Farthest along is a product called StaphVAX, which showed early promise in preventing staph infections in dialysis patients. A larger phase 3 trial of the
vaccine, also in dialysis patients, failed to reduce the number of staph infections in the vaccinated group. The company that produces StaphVAX is continuing to study how best to make the vaccine and test it in patient populations at risk for staph infections, Creech says.
The perfect vaccine for staph will need to have several components that hit staph at multiple pathways, Creech believes.
"Staph's been with us for a long time, and it knows how to be redundant to evade our defenses," he says.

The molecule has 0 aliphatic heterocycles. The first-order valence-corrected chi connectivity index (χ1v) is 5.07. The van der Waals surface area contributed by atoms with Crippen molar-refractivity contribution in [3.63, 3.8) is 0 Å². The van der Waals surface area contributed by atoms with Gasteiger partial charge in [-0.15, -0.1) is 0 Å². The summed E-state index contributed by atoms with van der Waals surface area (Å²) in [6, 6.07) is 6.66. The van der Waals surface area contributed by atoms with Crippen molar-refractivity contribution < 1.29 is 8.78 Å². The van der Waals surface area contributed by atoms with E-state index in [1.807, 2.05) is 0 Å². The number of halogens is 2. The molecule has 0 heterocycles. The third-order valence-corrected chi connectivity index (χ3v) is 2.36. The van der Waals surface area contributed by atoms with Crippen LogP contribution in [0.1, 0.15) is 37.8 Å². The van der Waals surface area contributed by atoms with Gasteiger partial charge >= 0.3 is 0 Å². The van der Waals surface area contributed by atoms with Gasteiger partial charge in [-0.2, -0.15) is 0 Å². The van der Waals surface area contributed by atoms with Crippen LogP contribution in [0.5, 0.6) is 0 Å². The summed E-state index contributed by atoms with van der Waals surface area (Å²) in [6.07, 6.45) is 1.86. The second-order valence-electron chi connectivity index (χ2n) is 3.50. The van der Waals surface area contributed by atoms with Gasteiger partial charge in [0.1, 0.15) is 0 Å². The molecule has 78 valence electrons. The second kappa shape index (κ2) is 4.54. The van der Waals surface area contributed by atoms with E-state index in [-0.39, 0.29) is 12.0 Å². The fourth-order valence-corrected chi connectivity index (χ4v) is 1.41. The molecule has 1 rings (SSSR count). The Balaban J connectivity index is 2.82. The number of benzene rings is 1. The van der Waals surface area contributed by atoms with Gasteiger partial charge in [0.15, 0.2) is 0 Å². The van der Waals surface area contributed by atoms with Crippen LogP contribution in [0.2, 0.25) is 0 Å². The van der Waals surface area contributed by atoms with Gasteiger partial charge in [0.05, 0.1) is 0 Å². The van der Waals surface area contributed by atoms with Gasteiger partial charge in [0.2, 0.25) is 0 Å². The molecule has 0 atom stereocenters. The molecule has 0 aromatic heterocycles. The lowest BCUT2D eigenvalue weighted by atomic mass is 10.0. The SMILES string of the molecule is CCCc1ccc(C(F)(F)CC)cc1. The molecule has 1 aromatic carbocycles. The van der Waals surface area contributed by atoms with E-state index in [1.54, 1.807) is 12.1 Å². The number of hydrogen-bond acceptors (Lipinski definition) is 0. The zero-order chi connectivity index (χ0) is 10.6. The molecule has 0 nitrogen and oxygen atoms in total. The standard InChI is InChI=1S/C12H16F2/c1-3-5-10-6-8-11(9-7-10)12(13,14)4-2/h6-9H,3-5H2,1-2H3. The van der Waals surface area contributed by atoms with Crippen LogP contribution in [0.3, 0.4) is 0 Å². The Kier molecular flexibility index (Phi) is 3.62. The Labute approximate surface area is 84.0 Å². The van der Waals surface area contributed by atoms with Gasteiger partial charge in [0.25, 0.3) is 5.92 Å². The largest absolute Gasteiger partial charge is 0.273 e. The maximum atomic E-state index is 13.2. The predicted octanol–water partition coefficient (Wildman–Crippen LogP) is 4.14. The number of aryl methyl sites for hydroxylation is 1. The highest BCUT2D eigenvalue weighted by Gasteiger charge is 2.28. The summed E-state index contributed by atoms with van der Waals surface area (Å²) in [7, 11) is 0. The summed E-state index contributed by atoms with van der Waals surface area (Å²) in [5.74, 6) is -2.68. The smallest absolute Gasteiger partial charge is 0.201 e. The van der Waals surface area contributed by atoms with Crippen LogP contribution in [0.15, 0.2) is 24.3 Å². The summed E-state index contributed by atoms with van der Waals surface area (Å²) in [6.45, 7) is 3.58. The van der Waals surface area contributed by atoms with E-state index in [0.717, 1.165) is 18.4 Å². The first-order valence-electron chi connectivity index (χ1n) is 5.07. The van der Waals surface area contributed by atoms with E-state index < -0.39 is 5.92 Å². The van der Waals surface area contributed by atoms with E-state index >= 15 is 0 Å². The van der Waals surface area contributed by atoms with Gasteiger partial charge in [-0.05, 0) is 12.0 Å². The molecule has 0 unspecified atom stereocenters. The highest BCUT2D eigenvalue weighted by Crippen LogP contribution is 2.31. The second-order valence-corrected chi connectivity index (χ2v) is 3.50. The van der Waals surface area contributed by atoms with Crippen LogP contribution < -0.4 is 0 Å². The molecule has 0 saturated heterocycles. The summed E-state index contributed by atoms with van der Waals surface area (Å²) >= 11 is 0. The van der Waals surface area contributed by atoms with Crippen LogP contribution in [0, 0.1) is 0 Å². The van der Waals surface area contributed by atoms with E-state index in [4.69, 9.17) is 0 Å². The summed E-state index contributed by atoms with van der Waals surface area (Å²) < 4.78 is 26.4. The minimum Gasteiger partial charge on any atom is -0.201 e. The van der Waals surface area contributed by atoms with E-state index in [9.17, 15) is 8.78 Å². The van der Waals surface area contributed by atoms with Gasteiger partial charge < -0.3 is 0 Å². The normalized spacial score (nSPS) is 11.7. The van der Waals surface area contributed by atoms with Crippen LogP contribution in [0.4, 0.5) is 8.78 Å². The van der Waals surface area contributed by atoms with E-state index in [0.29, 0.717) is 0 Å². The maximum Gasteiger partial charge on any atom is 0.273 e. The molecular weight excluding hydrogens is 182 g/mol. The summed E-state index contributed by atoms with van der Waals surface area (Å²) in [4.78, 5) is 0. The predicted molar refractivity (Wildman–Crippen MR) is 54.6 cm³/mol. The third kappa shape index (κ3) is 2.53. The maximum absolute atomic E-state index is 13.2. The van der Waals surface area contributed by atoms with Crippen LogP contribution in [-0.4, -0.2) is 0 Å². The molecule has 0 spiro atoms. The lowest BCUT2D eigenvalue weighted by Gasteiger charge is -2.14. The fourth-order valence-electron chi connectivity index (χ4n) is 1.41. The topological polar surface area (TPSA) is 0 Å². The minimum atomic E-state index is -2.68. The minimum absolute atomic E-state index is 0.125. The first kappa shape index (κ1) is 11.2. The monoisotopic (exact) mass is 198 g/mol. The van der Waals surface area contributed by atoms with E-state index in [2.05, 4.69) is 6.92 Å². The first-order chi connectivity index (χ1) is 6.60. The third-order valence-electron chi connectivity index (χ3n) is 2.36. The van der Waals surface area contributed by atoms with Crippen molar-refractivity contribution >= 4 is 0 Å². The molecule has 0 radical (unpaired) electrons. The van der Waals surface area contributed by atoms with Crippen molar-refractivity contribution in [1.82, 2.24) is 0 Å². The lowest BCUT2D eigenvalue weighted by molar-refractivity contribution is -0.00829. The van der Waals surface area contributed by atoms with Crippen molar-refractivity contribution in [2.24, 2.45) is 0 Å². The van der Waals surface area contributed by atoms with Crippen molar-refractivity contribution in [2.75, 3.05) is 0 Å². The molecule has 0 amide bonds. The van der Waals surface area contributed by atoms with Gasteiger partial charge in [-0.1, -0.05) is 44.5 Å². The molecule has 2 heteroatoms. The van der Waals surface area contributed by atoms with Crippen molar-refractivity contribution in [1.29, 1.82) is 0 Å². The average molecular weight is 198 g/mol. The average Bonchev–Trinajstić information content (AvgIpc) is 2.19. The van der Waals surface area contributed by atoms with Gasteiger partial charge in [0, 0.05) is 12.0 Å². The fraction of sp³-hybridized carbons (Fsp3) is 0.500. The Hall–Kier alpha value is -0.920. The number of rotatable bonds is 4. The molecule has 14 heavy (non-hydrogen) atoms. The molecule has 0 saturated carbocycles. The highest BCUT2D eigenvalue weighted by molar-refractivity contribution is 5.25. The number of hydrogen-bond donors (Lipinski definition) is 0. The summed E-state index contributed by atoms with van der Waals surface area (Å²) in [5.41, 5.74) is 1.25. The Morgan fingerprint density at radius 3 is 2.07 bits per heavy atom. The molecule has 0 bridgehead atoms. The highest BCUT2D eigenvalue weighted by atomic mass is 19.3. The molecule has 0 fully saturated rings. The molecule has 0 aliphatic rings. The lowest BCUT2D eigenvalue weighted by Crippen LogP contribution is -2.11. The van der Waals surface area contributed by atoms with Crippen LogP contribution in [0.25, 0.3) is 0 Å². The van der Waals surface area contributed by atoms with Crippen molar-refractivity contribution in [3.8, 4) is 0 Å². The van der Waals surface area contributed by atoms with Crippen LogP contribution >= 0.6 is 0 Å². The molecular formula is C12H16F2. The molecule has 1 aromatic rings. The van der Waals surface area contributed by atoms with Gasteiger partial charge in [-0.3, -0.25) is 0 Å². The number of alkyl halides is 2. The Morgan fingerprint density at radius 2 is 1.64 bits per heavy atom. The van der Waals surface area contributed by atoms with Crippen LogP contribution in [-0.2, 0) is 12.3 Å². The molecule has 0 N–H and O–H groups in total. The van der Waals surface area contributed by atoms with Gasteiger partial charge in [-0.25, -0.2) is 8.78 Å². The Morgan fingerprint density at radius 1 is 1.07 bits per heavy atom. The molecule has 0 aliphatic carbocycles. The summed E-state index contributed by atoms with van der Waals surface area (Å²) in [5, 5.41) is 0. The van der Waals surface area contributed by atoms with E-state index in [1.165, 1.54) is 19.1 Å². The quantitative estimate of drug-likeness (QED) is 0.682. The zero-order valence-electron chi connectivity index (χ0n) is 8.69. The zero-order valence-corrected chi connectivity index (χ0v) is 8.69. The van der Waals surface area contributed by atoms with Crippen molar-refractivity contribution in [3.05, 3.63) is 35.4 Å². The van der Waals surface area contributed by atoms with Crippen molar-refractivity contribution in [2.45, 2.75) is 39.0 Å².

As part of its battle plan, staph coats itself in sugars and proteins that keep our immune system from "seeing" it, pumps out toxins that poke holes in our cells, and produces proteins that help it avoid being killed if it gets taken prisoner by an enemy neutrophil.
"If we can figure out how to hit all those things, we can potentially outsmart it," Creech says.
Staph is "one of the more challenging pathogens we face," he adds, "and it's going to take the continued collaboration of basic scientists, epidemiologists, immunologists, vaccine developers and clinicians to make an impact in preventing and treating infections from this bug." VM